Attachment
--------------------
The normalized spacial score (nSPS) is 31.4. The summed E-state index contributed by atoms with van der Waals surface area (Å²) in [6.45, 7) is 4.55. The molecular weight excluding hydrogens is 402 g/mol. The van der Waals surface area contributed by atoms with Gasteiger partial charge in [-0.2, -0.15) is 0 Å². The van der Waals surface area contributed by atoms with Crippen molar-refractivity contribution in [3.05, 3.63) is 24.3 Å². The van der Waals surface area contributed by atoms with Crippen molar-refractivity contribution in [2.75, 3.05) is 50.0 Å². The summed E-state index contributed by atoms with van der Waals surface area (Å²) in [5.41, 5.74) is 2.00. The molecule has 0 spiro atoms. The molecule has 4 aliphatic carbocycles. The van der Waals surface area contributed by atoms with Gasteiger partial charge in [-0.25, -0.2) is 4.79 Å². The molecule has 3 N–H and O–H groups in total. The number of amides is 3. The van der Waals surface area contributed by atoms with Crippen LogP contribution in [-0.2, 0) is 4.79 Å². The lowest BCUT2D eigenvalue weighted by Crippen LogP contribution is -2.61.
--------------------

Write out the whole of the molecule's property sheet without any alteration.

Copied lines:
The normalized spacial score (nSPS) is 31.4. The summed E-state index contributed by atoms with van der Waals surface area (Å²) in [6.45, 7) is 4.55. The molecular weight excluding hydrogens is 402 g/mol. The van der Waals surface area contributed by atoms with Gasteiger partial charge in [-0.2, -0.15) is 0 Å². The van der Waals surface area contributed by atoms with Crippen molar-refractivity contribution in [3.05, 3.63) is 24.3 Å². The van der Waals surface area contributed by atoms with Crippen molar-refractivity contribution in [2.75, 3.05) is 50.0 Å². The summed E-state index contributed by atoms with van der Waals surface area (Å²) in [5.41, 5.74) is 2.00. The molecule has 0 spiro atoms. The molecule has 4 aliphatic carbocycles. The van der Waals surface area contributed by atoms with Gasteiger partial charge in [-0.25, -0.2) is 4.79 Å². The molecule has 3 N–H and O–H groups in total. The number of amides is 3. The van der Waals surface area contributed by atoms with Crippen LogP contribution in [-0.2, 0) is 4.79 Å². The lowest BCUT2D eigenvalue weighted by Crippen LogP contribution is -2.61.